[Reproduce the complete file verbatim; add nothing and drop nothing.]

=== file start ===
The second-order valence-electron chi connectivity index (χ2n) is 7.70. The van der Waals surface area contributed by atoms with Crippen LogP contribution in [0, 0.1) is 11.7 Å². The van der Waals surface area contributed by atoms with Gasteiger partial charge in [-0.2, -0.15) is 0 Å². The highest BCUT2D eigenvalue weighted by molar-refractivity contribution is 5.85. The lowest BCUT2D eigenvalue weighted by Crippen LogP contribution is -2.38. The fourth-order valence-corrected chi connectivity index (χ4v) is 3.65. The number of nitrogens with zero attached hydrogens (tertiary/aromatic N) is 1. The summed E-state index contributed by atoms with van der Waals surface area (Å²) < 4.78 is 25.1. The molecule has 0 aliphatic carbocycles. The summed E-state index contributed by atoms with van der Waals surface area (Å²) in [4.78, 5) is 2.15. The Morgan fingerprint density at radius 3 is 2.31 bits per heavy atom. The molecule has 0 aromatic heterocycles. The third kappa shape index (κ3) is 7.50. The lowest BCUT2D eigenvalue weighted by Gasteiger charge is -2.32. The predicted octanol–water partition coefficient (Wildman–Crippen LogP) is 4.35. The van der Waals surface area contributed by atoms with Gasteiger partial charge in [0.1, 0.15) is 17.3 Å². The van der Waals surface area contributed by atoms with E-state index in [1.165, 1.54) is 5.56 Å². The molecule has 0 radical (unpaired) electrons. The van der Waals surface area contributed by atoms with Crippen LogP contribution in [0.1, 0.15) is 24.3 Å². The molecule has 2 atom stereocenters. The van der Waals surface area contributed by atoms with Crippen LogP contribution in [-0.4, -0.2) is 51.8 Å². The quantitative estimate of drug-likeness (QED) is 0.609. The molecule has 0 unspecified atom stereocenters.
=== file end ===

The second-order valence-electron chi connectivity index (χ2n) is 7.70. The van der Waals surface area contributed by atoms with Crippen LogP contribution in [0, 0.1) is 11.7 Å². The van der Waals surface area contributed by atoms with Gasteiger partial charge in [-0.2, -0.15) is 0 Å². The highest BCUT2D eigenvalue weighted by molar-refractivity contribution is 5.85. The lowest BCUT2D eigenvalue weighted by Crippen LogP contribution is -2.38. The fourth-order valence-corrected chi connectivity index (χ4v) is 3.65. The number of nitrogens with zero attached hydrogens (tertiary/aromatic N) is 1. The summed E-state index contributed by atoms with van der Waals surface area (Å²) < 4.78 is 25.1. The molecule has 0 aliphatic carbocycles. The summed E-state index contributed by atoms with van der Waals surface area (Å²) in [4.78, 5) is 2.15. The Morgan fingerprint density at radius 3 is 2.31 bits per heavy atom. The molecule has 0 aromatic heterocycles. The third kappa shape index (κ3) is 7.50. The lowest BCUT2D eigenvalue weighted by Gasteiger charge is -2.32. The predicted octanol–water partition coefficient (Wildman–Crippen LogP) is 4.35. The van der Waals surface area contributed by atoms with Gasteiger partial charge in [0.1, 0.15) is 17.3 Å². The van der Waals surface area contributed by atoms with E-state index in [1.165, 1.54) is 5.56 Å². The molecule has 0 radical (unpaired) electrons. The van der Waals surface area contributed by atoms with Crippen LogP contribution in [0.1, 0.15) is 24.3 Å². The molecule has 2 atom stereocenters. The van der Waals surface area contributed by atoms with Crippen LogP contribution in [-0.4, -0.2) is 51.8 Å². The quantitative estimate of drug-likeness (QED) is 0.609. The molecule has 0 unspecified atom stereocenters.